First were the "High School Musical" movies, but Utah this summer will add a reality TV show to the "HSM" portfolio in David Archuleta's hometown of Murray.
The series will be a cross between "High School Musical" and "American Idol" and will air on ABC after being shot at Murray High School, the site of some of the filming for the first "High School Musical" movie.
Executive producer Bill Borden said casting calls in Florida and Los Angeles have recruited contestants who will be brought into Utah, where they will spend six weeks living together and undergoing a rigorous singing and dancing contest. The winner will get a recording contract and sing during the end credits of the third "High School Musical" movie, currently being shot at Salt Lake City's East High School.
The series will have 34 production days, mostly in June, and begin airing in August. The show's name will be determined by Disney.
Derby Productions Inc. on Friday was awarded a tax-rebate incentive of up to $279,801 from the Governor's Office of Economic Development Board to help lure the production to Utah. The company is expecting to spend nearly $1.9 million in the state for the TV show's production.
"You can see our tradition with 'High School Musical' continues to grow," said Jerry Oldroyd, chairman of the board's advisory committee.
"It will bring a lot of publicity, as well, for Utah on a national level," board member Nikos Linardakis said, "and we will get a lot of advertising through it."
Borden told the board that Disney "asked us to create a reality show that's basically in that genre of 'American Idol,' where we are looking for new talent."
After Friday's board meeting, Borden said producers "went around and auditioned kids who would like to become performers, so they auditioned in song and dance. There's an elimination process. They started with thousands, and they're coming down, like 'American Idol' and they're bringing them all to Utah, to Murray."
The participants will be together for about six weeks, he said. "They're going to live and work together, learn how to sing, learn how to dance."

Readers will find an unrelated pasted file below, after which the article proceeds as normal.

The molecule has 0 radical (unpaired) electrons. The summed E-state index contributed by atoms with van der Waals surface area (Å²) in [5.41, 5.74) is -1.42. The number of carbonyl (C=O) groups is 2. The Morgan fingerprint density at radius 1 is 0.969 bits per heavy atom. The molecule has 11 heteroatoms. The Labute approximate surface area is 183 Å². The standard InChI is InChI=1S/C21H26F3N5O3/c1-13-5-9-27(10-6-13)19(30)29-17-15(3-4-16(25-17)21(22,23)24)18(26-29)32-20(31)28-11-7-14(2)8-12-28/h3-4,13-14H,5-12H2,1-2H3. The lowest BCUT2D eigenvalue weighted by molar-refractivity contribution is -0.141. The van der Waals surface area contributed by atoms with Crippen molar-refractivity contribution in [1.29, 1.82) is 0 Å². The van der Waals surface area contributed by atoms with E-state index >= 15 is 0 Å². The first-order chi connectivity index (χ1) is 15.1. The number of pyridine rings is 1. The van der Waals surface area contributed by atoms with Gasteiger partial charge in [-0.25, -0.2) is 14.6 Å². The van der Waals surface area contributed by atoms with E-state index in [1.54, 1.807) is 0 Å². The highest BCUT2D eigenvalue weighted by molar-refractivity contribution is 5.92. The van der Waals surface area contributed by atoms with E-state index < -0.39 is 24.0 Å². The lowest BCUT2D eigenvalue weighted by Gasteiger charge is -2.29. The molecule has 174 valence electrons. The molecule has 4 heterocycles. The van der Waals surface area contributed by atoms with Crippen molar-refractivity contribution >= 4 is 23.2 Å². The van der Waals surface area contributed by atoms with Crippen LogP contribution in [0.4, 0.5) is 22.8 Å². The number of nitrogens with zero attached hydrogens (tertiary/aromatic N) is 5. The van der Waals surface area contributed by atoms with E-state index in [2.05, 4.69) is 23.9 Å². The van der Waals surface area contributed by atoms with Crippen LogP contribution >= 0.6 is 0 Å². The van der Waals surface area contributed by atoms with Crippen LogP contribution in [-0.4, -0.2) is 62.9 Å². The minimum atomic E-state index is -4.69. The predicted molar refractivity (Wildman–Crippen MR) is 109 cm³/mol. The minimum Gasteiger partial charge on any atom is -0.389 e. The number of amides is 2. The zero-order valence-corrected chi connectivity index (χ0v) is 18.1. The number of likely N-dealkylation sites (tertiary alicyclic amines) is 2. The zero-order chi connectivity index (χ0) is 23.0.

TV show participants also will be extras in the third movie, he said. That film is finishing its second week of production, with six more weeks of shooting scheduled. It will premiere Oct. 24.
The original "High School Musical" has spawned the two sequel films and the TV reality show, as well as a live stage touring show, an ice show and licensing agreements with school and community groups. Borden said "eventually a Broadway piece" is also possible, and fourth and fifth installments in the movie series are "more than probabilities. We're working out the contractual issues right now. We're at that stage."
Is there any end in sight for the "High School Musical" phenomenon?
"I hope not," Borden said. "With 'High School Musical,' we have to morph it, and we have to evolve it and grow it. You can't keep making it over and over again. That's impossible. So we're very conscientious about keeping its value and growing it and evolving it and adapting it at all times."
Will Utah be the movie location for those follow-up films? "I want to make them here," Borden said with a smile.
Also on Friday, the state board approved a rebate incentive of up to $500,000 for The Movie Co. Inc. for the theatrical film "Big Eyes," to star Kate Hudson and Thomas Haden Church.Borden is one of the producers for the film, which is expected to spend about $6 million in Utah.